• News
  • Columns
  • Interviews
  • BW Communities
  • BW TV
  • Subscribe to Print
BW Businessworld

The Eco Friendly Township

Photo Credit :

Spirituality, ecology, individual creativity and social ownership are the core tenants of Auroville (city of dawn), an international township situated close to Pondicherry in South India.Ever since it was founded in 1968 on a barren patch of land, its 200-odd pioneering inhabitants (grown to 2,000 plus now), have been struggling tirelessly to fulfil their dream to create a city that “the earth needs”. In 'Economics for People and Earth – The Auroville Case 1968-2008”, authors Henk Thomas, a Netharlands-based economist, and Manuel Thomas, a chartered accountant in Chennai, reveal the results of their 15 years of research into the macro-economic activities that sustained the Auroville experiment for the last 40 years.

The book offers a window on Auroville’s economic activities through case interviews, and analyses the performance of its commercial and services domains, without turning it into a typical balance sheet analysis of the 200-odd commercial and service units that generate revenues for the township. On the contrary, the authors seem to suggest that numbers do not always tell the whole story as their analysis is multi-dimensional and incorporates the merits of thousands of acres of afforestation that has happened, the homes, healthcare centres and schools that have been built, the organic agriculture that is being practiced, the experiments in renewable energy, cost-effective building technologies and the overall impact of all these measures on the surrounding villages in terms of drinking water availability, and jobs in thousands, among others.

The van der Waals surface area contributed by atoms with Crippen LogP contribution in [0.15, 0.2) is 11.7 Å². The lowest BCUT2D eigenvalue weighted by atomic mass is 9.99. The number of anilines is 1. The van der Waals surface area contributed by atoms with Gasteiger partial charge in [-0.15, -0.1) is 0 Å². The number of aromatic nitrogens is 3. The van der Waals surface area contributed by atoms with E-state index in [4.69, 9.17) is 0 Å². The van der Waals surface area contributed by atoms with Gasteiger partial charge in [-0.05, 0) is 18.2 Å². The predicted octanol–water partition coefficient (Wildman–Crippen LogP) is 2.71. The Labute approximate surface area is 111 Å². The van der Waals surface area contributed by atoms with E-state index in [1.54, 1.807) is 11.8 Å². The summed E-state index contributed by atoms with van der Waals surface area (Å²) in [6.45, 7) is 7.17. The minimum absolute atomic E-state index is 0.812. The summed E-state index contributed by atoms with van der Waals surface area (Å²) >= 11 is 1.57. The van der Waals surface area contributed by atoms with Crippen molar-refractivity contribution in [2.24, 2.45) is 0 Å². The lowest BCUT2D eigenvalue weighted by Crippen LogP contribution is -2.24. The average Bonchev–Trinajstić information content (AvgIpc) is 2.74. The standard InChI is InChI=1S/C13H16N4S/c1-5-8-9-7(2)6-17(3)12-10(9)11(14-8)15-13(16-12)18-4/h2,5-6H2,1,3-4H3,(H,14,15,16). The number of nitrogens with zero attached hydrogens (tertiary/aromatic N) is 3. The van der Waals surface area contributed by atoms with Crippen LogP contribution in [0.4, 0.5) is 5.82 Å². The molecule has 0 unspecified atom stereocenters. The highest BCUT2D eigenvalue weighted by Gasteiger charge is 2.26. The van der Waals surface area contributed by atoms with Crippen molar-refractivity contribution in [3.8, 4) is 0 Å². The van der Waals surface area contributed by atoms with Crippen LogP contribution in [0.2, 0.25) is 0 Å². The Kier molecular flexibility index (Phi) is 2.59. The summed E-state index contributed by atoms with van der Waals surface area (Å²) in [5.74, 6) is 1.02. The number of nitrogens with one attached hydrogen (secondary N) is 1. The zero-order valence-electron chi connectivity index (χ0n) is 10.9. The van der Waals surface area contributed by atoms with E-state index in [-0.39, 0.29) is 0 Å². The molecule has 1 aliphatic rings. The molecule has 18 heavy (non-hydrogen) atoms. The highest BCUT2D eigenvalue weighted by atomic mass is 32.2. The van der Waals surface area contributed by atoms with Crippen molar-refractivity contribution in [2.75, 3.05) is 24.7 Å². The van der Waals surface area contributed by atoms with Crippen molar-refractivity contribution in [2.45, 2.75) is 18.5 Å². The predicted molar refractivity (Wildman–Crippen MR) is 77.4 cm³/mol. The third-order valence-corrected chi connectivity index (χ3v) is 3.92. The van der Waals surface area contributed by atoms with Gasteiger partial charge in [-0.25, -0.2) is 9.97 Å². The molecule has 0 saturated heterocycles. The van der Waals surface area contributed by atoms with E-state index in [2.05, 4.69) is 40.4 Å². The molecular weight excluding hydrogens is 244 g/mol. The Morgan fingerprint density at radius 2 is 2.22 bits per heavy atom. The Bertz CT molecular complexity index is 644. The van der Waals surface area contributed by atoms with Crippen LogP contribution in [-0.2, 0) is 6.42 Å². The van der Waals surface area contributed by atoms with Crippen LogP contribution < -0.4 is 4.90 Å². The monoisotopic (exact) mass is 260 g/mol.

The book should also be read for its constructive criticism, an aspect that often gets ignored while commenting on such holistic developments by authors who, though independent, have a deep admiration and love towards the topic they handle. Thus, it notes that despite impressive results in the field of ecology, overall productivity has been insufficient to sustain the rapid expansion of Auroville. The authors highlight the growing integration and the increasing dependence of the Auroville community with the outside economy and point out that the operations of institutions like the Auroville Board of Commerce fall short of the challenges that need to be met in a modern economy.

The authors have also rightly resisted the temptation to compare Auroville economy with similar movements in Spain (Mondragon Cooperative System) or Israel (Kibbutz) as, though they are all collectives and community living in the broad sense, the inclusiveness in the Auroville experiment, and its search for authentic local development alternatives, have its uniqueness.